Supplemental Poverty Formula To Account for Costs of Medical Care
On Tuesday, the U.S. Department of Commerce announced a "Supplemental Poverty Measure" that will augment the formula currently used for determining how many U.S. residents are considered to be in poverty, the Washington Post reports (Goldstein, Washington Post, 3/3).
Since the new method will be a supplemental measure, it will not influence how federal funds are distributed for health care programs and other assistance services (Yen, AP/Boston Globe, 3/2).
The older formula, which was developed in the 1960s, is based on the cost of food and a family's income.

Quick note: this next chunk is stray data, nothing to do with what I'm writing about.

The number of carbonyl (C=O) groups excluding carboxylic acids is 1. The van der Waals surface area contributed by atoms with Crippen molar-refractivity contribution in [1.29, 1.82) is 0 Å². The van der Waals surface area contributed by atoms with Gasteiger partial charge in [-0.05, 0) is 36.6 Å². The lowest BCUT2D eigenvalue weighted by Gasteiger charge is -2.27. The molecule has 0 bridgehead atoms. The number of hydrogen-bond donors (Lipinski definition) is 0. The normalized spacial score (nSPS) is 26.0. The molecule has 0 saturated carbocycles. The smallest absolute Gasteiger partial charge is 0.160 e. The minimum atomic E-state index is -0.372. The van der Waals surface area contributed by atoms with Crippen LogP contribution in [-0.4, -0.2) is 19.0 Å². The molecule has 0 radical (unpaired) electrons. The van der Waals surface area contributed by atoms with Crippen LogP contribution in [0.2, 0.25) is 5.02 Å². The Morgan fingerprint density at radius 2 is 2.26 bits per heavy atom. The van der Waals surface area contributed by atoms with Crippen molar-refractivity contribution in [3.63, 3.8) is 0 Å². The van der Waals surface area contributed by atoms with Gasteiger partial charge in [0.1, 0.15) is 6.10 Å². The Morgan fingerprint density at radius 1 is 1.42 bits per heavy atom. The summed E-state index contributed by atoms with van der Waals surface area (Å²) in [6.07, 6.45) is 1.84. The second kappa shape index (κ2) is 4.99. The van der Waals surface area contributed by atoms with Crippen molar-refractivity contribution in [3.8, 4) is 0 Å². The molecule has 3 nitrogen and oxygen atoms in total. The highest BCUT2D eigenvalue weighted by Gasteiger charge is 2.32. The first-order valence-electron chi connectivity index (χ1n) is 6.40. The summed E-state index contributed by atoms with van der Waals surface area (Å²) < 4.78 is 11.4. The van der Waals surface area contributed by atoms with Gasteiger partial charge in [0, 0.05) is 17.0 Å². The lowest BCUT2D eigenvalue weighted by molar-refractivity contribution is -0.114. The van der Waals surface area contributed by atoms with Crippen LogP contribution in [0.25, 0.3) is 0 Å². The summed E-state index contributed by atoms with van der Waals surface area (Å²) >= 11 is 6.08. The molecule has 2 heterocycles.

The new formula also will take into account the costs of:
- Child care;
- Medical treatment; and
The new measure also will consider theÂ impact of certain subsidies and assistance programs.
The new formula will be used for the first time next year alongside the old measure in an annual Census Bureau report (Washington Post, 3/3).
Under the new formula, overall poverty in the U.S. is expected to increase from 13.2% to 15.8%, partially because of the escalating costs of health care.
The new measure also is expected to find that about 18.7% of U.S. residents age 65 or older are in poverty, compared with 9.7% under the old formula. Some of the change could be attributed to:
- A coverage gap in the Medicare prescription drug benefit;
- Health care deductibles; and
- Out-of-pocket expenses for Medicare premiums.